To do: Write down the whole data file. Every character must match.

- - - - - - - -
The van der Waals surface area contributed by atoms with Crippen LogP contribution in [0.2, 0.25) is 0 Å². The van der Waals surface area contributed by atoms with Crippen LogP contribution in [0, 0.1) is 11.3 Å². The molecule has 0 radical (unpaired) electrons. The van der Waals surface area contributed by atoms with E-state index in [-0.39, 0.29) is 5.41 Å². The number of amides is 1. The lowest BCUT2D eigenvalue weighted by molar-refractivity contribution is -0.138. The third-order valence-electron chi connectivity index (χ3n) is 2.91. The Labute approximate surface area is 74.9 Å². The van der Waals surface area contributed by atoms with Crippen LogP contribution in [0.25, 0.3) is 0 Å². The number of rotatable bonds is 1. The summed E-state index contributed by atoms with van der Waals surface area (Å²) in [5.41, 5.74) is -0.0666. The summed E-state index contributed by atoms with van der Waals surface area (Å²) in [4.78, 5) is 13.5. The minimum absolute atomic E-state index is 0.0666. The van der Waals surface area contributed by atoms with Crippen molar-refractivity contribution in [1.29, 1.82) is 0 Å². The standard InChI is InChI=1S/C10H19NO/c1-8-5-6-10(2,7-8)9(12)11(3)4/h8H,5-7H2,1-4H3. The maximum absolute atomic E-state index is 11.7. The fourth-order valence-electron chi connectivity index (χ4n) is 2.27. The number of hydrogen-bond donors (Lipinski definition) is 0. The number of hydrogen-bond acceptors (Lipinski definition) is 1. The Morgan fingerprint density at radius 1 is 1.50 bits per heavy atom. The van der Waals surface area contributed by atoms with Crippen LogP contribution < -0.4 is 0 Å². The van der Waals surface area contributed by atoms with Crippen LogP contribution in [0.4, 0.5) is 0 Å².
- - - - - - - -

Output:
The van der Waals surface area contributed by atoms with Crippen LogP contribution in [0.2, 0.25) is 0 Å². The van der Waals surface area contributed by atoms with Crippen LogP contribution in [0, 0.1) is 11.3 Å². The molecule has 0 radical (unpaired) electrons. The van der Waals surface area contributed by atoms with E-state index in [-0.39, 0.29) is 5.41 Å². The number of amides is 1. The lowest BCUT2D eigenvalue weighted by molar-refractivity contribution is -0.138. The third-order valence-electron chi connectivity index (χ3n) is 2.91. The Labute approximate surface area is 74.9 Å². The van der Waals surface area contributed by atoms with Crippen LogP contribution in [0.25, 0.3) is 0 Å². The number of rotatable bonds is 1. The summed E-state index contributed by atoms with van der Waals surface area (Å²) in [5.41, 5.74) is -0.0666. The summed E-state index contributed by atoms with van der Waals surface area (Å²) in [4.78, 5) is 13.5. The minimum absolute atomic E-state index is 0.0666. The van der Waals surface area contributed by atoms with Crippen molar-refractivity contribution in [1.29, 1.82) is 0 Å². The standard InChI is InChI=1S/C10H19NO/c1-8-5-6-10(2,7-8)9(12)11(3)4/h8H,5-7H2,1-4H3. The maximum absolute atomic E-state index is 11.7. The fourth-order valence-electron chi connectivity index (χ4n) is 2.27. The number of hydrogen-bond donors (Lipinski definition) is 0. The number of hydrogen-bond acceptors (Lipinski definition) is 1. The Morgan fingerprint density at radius 1 is 1.50 bits per heavy atom. The van der Waals surface area contributed by atoms with Crippen LogP contribution < -0.4 is 0 Å². The van der Waals surface area contributed by atoms with Crippen LogP contribution in [0.4, 0.5) is 0 Å².